The purpose of this manuscript is twofold: first, to present the Divine Liturgy in such a way as to highlight its beauty and dignity, and second, to show the liturgy’s necessity by making the connection between Christ’s fulfillment of the entire Old Testament and the proclamation of this fulfillment by the liturgy. It is not accidental that the term “new testament” refers both to the canon of apostolic books arising after Christ’s ministry and to the Holy Sacrament of the Altar. There is an integral connection between word and worship, between faith and the reception of the incarnate Christ. And just as the written New Testament is the word of God, and therefore the ultimate norm and rule for all of Christian life, so the new testament as sacrament, in Christ’s blood, must be the heart of truly Christian worship, from which all other forms of devotion and piety flow.


More to come, Lord willing: Lutheran Homiletics by the editors of Gottesdienst; a second edition of The New Testament in His Blood; and many more.





Introducing The Gottesdienst Library — 14 Comments

  1. Janet,

    You can read pdf files on your Nook. See here:

    I know that Nooks can be modified to read Kindle format (.mobi) – but I don’t know how to do it. My friend Pastor Beane did it for his color Nook – I’ll ask him.

    And if you send me an email, I’ll send you a free test copy of Schmid and DDSB in ePub for your Nook and then you can test them and tell me if they work!

    Pastor Curtis
    Click here to send me an email.

  2. Boaz,

    I don’t begrudge CPH’s need to make money off of what sells – they charge no more than the market will bear. Since I started DDSB I’ve learned taht printing books is more expensive than one might think. CPH is printing up old classics in the public domain, yes, but they are doing it on nice paper with good binding: that doesn’t come free of charge.

    But it’s true: in the new world of print-on-demand, public domain works will get cheaper and cheaper through the workings of the free market. Especially if you don’t mind “publisher grade” paperbacks – and I love them! I don’t need my paper to shine whiter than any fuller can bleach it – I just want a nicely bound book cheaply. I’ve been very impressed with Lulu Press’s options here and use many of the books I’ve had reprinted (mainly Latin teaching books) constantly and they stand up well to the wear.


  3. Very cool. and public library websites are also useful resources for free books. I found the Jacobs book at google a while back.

    While we are talking about this, I found a nice physical copy of Henry VIII and the Lutherans a while back for $8. This whole topic (uncredited Lutheran influence on Anglicanism) is really fascinating.

  4. @Pr. H. R. Curtis #4

    > the new world of print-on-demand

    I thought this was a way Borders could have distinguished themselves and actually added some value to the world. But they were too busy being cool to think of it, I guess.

    I applaud CPH’s fairly recent print-on-demand operation.

    They do need to make their whole catalog available electronically.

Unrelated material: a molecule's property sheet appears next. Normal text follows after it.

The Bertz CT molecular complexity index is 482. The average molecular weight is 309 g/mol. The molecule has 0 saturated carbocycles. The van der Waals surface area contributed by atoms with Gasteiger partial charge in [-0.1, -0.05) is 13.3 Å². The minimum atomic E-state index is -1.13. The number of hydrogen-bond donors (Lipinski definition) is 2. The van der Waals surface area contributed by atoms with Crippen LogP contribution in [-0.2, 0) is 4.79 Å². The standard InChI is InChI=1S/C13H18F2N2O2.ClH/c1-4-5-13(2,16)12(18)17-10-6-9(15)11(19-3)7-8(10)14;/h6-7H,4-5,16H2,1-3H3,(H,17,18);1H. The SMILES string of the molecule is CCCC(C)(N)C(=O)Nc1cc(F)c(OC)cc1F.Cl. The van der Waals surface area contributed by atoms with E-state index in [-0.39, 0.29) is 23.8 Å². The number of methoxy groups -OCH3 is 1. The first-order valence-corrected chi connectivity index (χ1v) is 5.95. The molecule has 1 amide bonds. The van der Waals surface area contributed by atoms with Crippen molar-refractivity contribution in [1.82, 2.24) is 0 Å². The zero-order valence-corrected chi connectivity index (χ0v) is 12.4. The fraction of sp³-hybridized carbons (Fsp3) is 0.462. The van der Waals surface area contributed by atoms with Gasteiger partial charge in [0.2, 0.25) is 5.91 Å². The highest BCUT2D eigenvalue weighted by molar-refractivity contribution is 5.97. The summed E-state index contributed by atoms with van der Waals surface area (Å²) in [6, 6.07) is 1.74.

5. Downloaded Krauth and if you enter the code SUMMERBOOKS (expires 31 Aug), you get 20 percent off! So I got it for 4 bux plus tax! Now, it’s on my iPad with iBooks, will figure out how to use them with the Kindle software.

  6. @mbw #8
    I think that’s just a matter of time. They can only go so fast in converting their titles to the e-formats. I’m sure that it doesn’t happen over night, just be patient.

  7. @Rev. Mike Mathey #10

    Thanks for your comment. I also would like the hymnal scores available in MIDI files and I’d pay for that.

    Another thing that would be useful would be a version of the Treasury that refers to but omits the Scripture passages. Everybody has a Bible, and such an edition would be much smaller and a bit cheaper. I do understand the value of inlining the Scripture passages though.

  8. I got Krauth in May 2010 from . They have a free service that will convert public domain books from Google Books to .mobi format for the Kindle. I was surprised to find that no one had downloaded it from there before.

    There are several editions of Krauth that are available for free from . You can use the Google reader for your device to read it online if you like

    Anyone wanting to make his own e-books or convert between various formats can get the free Calibre application for Windows and OSX from . Getting the formatting correct can be tedious in some cases.

    If you do a good job of converting it to the Kindle format, you might want to make it available on .

  9. has both epub and PDF versions of books available. For information on how to transfer epub formatted books to your Nook or Sony device, see

    I see that they have a book by Charles Porterfield Krauth on Infant Baptism and Infant Salvation in the Calvinist System and several other books in which he is listed as a co-author.

  10. @Stan Slonkosky #12
    Yes, indeed – as I noted anything I have listed in pdf format you can get elsewhere for free. Retroreads is just a web interface for Calibre – but be forewarned: Calibre does not convert pdfs to mobi without a lot of gobbledygook. What I have done is format pdfs to their optimum size for viewing on Kindle. Google’s ereader is better than converted pdfs, but you may find the size too small to read comfortably on a Kindle – the files I have formatted are easier to read.

    I advise folks to try the free formats and if those work for you, fantastic. But if not, try an optimized pdf for better viewing.